Come and join us with Beth Storry, GB, England and World XI for an evening of goalee indulgence with her GB Coach and Co Founder of Spartan, Steve Bayer. Take a look at the flyer and get back to us.
Its taking place this Friday, 4 Nov 2011 at Oxford Hawks HC, England. Its very popular and will be a great night
Over the years I have had big problems finding shoes to fit from school to trainers.
Currently I use a pair of Vanz/DC skateboarding shoes.
Now they are wide and short just like my feet, fit lovely.
But I have upped my game this year and as the shoes have no grip being very flat, so finding getting around gets a bit sloppy. (look at image under post)
I do have a pair of Grays astro shoes but they too long and I just can’t use them. The studs on the bottom also make it impossible to get in my kickers.
So I am asking you. Goalies around the world to help me find something that I can fist ware and second fit into my kickers.
Size feet…… UK 11 for the width. UK 8-9 for length.
OBO Yahooooo Kickers
Sorry for bad English.
I’m putting together a magazine article on changes in ‘keeping technique over the last twenty or thirty years… everyone here seems incredibly knowledgeable and opinionated about their ‘keeping, so if any of you go back a bit (like me!) and can remember, say, the offside rule, or cane pads and leather kickers, and fancy a chat about how the game has changed, I’d love to hear from you. You can drop me an email at firstname.lastname@example.org. Thanks!
As a goalkeeper it is very important that you know the roles and responsibilities of every position in Penalty Corner Defence. It is your job to control the circle and therefore the PCD. You will be given guidance from coaches along the way but if you know each position then you can be confident in your job and help your team mates if they are unsure.
Firstly I need to explain that there are many ways to defend a penalty corner with the most common being a 1:3 set up. I wont go into detail with them all but the roles of each person change slightly depending on the way you run out. The explanations below are based on a 1:3 structure.
Goalkeeper: First role is to save the shot. If it is a flick then you need to be standing and if its a hit you must be lying down. When lying down you should be able to cover most of the goal. When fully stretched out your left glove and stick needs to cover the right post. Your stick may hang over a little bit but it is important you can save everything that is on the ground or in the air on that side. Once the first save has been made you need to be back on your feet for any rebounds.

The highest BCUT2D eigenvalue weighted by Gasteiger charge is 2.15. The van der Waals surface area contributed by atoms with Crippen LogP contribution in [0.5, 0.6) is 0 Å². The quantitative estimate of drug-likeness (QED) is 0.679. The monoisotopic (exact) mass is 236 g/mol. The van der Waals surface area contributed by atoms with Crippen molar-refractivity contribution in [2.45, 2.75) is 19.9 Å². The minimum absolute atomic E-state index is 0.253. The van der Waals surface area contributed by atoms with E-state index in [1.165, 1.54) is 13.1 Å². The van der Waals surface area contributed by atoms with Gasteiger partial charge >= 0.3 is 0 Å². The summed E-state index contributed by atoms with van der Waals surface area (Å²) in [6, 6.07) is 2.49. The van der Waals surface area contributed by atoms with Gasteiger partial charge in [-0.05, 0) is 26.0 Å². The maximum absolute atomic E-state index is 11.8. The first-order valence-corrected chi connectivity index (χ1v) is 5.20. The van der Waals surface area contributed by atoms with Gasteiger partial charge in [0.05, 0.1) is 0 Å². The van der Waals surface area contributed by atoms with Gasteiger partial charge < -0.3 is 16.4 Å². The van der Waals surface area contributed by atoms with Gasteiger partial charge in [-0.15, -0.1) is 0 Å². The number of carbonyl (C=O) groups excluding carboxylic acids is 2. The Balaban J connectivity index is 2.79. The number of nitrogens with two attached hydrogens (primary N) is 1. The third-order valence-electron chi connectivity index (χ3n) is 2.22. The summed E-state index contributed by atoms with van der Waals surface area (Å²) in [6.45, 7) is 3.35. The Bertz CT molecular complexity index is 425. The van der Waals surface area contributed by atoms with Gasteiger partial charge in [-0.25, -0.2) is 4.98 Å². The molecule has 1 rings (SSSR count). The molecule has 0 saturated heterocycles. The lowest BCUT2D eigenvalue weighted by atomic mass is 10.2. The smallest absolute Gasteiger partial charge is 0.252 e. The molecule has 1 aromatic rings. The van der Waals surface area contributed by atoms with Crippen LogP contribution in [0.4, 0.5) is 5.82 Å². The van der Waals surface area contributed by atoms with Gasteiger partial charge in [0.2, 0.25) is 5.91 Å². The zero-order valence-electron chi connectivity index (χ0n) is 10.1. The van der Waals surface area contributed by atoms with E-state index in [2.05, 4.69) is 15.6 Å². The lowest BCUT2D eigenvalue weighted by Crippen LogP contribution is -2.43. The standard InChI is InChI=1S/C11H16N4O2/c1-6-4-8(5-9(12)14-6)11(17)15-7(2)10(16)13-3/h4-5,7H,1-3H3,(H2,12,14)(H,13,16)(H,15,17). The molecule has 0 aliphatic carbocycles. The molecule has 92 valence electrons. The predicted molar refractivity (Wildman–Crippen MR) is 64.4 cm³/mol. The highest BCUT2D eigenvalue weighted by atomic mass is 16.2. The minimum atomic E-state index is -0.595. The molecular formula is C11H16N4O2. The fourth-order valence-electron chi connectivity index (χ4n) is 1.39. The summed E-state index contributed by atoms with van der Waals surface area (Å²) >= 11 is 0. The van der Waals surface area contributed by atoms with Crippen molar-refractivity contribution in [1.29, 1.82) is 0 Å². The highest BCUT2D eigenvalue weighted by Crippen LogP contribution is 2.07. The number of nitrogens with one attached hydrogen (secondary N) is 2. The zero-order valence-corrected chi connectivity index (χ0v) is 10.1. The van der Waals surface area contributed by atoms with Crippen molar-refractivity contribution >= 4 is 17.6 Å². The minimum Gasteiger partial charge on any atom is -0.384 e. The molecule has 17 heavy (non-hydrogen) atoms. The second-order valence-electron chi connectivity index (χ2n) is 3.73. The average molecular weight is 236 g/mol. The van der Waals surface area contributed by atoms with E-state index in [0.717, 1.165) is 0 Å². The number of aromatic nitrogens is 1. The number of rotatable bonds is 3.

Left Post: First role is similar to the goal keeper. Save the shot. The posty needs to stand to the goalkeepers left and either in line with or in front of you. When you lie down they need to cover the rest of the goal as unless you are six foot four you will not be able to cover it all. Second role for the posty is to go for any R2 deflections. This is very difficult as they must not move off the post too early but if they can read it then they should go for it. The final role is to clear the pads. If the ball stops in front of the goalkeeper then the posty must turn, block out the attackers and clear the ball wide.
Right post: This position has a number of responsibilities and requires a bit of multi tasking. They should stand on the outside of the post and about three steps in front of you to start. First task is to block out any deflectors that come in on the left side. They must also be ready to intercept any balls that go back to the push out. The third job is to block out any rebounders and clear the pads if necessary.